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Centenaire Eugen Jochum (1902-1987). Volume II.
Wolfgang Amadeus MOZART (1756-1791)

Symphony No. 33 K319 (1779) [Two performances]
Piano Concerto No. 9 Jeunehomme K271 (1777)
Serenade No. 13 Eine kleine Nachtmusik K525 (1787)
Concerto for Oboe K314 (1777)
Ludwig van BEETHOVEN (1770-1827)
Symphony No. 6 Pastoral Op 68 (1808)
Johannes BRAHMS (1833-1897)
Ein Deutsches Requiem Op. 45 (1857-68)
Modest MUSSORGSKY (1839-1881)
Songs and Dances of Death (1877)
Clara Haskil (piano)
Haakon Stotijn (oboe)
Kim Borg (bass)
Clara Ebers (soprano) and Karl Schmitt-Walter (baritone)
Berlin Philharmonic Orchestra (Mozart Symphony 33, Beethoven Symphony 6)
Concertgebouw Orchestra (Mussorgsky, Mozart Oboe Concert and Eine kleine Nachtmusik)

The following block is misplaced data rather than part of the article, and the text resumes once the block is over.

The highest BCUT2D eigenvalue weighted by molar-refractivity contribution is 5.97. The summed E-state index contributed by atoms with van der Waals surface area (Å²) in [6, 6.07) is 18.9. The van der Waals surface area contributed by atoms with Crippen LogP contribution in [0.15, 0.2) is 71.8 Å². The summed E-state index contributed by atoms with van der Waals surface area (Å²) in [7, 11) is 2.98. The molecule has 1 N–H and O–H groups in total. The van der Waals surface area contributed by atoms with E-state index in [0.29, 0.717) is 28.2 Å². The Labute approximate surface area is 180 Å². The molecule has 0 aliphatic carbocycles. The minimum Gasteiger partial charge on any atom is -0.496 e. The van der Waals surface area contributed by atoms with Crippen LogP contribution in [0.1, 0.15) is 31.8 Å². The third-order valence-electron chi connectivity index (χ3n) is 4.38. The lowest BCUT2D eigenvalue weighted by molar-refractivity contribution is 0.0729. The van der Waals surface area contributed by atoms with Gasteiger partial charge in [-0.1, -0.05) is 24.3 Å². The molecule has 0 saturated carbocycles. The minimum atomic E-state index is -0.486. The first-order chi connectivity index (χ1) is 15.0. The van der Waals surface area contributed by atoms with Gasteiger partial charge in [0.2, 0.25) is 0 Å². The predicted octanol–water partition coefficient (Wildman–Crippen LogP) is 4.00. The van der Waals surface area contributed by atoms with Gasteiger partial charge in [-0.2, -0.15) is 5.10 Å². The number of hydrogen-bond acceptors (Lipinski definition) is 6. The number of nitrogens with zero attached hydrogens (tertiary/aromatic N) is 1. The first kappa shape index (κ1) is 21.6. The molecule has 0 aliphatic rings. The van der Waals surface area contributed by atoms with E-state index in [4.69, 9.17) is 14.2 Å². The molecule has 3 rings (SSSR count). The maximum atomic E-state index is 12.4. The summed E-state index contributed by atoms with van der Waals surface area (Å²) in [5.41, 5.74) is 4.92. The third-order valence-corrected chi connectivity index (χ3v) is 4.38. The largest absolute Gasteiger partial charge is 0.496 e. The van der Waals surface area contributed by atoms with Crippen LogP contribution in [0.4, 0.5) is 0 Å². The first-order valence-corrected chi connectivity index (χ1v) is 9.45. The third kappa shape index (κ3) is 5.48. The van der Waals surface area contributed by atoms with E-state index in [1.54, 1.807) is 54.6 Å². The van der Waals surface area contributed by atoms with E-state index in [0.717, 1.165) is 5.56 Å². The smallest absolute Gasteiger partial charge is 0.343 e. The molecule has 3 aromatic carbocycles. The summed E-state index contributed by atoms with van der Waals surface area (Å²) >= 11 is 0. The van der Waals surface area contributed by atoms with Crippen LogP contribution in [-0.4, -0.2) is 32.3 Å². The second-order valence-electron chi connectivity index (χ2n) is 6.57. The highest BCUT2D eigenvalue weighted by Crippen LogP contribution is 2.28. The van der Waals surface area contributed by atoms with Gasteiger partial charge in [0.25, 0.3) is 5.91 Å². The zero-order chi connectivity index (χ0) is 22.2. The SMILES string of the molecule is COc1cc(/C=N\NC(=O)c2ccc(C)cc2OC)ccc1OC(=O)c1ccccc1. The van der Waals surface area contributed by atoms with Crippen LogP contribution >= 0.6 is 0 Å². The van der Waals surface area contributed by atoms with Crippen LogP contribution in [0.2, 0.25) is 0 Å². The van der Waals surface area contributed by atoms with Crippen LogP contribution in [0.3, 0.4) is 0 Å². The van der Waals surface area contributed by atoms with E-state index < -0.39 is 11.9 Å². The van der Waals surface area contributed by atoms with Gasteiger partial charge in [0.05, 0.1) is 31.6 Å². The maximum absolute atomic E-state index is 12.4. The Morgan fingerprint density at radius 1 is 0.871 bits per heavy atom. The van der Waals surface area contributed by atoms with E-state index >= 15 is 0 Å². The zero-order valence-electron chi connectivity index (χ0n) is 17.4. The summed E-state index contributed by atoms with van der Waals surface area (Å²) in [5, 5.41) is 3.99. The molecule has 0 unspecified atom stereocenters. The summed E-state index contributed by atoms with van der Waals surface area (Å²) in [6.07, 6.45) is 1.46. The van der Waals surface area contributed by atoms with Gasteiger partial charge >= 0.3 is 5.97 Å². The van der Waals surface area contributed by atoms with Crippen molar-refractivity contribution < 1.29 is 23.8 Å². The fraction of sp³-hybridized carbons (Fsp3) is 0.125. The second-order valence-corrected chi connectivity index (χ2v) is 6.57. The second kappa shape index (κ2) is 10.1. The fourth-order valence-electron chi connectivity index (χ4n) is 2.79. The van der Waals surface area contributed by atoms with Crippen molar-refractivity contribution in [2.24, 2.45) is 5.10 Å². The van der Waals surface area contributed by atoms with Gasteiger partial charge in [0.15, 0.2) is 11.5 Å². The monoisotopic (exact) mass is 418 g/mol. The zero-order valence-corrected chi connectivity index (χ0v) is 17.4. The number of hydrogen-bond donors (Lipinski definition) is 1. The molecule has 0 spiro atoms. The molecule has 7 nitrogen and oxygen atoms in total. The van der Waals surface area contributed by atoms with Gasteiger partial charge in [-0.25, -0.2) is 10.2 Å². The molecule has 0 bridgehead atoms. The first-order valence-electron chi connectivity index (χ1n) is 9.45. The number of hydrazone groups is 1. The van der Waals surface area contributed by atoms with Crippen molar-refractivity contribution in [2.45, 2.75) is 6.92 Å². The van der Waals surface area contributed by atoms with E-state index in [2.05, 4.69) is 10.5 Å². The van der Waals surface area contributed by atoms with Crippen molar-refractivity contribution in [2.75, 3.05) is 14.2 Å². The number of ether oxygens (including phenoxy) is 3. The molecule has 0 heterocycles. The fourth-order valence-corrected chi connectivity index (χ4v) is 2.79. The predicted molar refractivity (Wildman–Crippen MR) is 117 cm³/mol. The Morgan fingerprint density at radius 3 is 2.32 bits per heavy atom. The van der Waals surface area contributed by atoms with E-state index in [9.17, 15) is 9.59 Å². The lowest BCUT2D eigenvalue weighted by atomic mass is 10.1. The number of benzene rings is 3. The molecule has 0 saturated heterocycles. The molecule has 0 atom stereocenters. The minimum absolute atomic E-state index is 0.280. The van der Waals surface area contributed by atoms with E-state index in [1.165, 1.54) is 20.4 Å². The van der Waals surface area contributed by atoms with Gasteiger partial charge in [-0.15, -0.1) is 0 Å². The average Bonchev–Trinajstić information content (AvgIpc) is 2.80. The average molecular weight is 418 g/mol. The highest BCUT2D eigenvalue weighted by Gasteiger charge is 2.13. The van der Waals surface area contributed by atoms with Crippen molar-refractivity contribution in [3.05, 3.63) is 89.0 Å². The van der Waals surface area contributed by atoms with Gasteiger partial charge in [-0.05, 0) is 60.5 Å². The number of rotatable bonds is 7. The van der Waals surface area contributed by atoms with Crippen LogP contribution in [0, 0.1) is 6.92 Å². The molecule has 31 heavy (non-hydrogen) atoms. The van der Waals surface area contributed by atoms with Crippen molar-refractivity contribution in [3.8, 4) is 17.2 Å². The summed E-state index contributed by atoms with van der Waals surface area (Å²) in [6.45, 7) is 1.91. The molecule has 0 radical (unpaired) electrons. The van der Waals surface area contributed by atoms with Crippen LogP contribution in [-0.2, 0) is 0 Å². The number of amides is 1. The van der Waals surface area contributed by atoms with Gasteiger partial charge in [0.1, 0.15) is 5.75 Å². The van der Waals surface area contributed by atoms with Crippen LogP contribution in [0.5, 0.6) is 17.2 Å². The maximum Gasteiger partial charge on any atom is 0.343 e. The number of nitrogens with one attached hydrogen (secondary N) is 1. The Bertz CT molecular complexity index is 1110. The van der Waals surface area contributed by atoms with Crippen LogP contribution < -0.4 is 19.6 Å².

Bavarian Radio Symphony Orchestra (Brahms and Mozart Piano Concerto 9)
Eugen Jochum
Recorded commercially and live between 1948 and 1961
TAHRA 470/473 [4 CDs 250.53]
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Volume Two continues the good work I warmly welcomed in my recent review of the first of Tahra’s three big beautifully produced four-CD boxes devoted to Eugen Jochum. Contained here, in place of the conventional notes – volume one contained a mini biography – is Jochum’s discography minus a large number of as yet unissued broadcast material (Bavarian Radio alone has some 210 unissued items). Amongst the tantalising things awaiting issue are items missing from his commercial discography – the Sibelius Violin Concerto, Honegger’s Symphonie Liturgique, Janáček’s Sinfonietta, Hartmann’s Fourth Symphony and Furtwängler’s Second as well as things one might have assumed he would have recorded – Strauss’s Ein Heldenleben and the Four Last Songs and Dvořák’s Cello Concerto amongst them.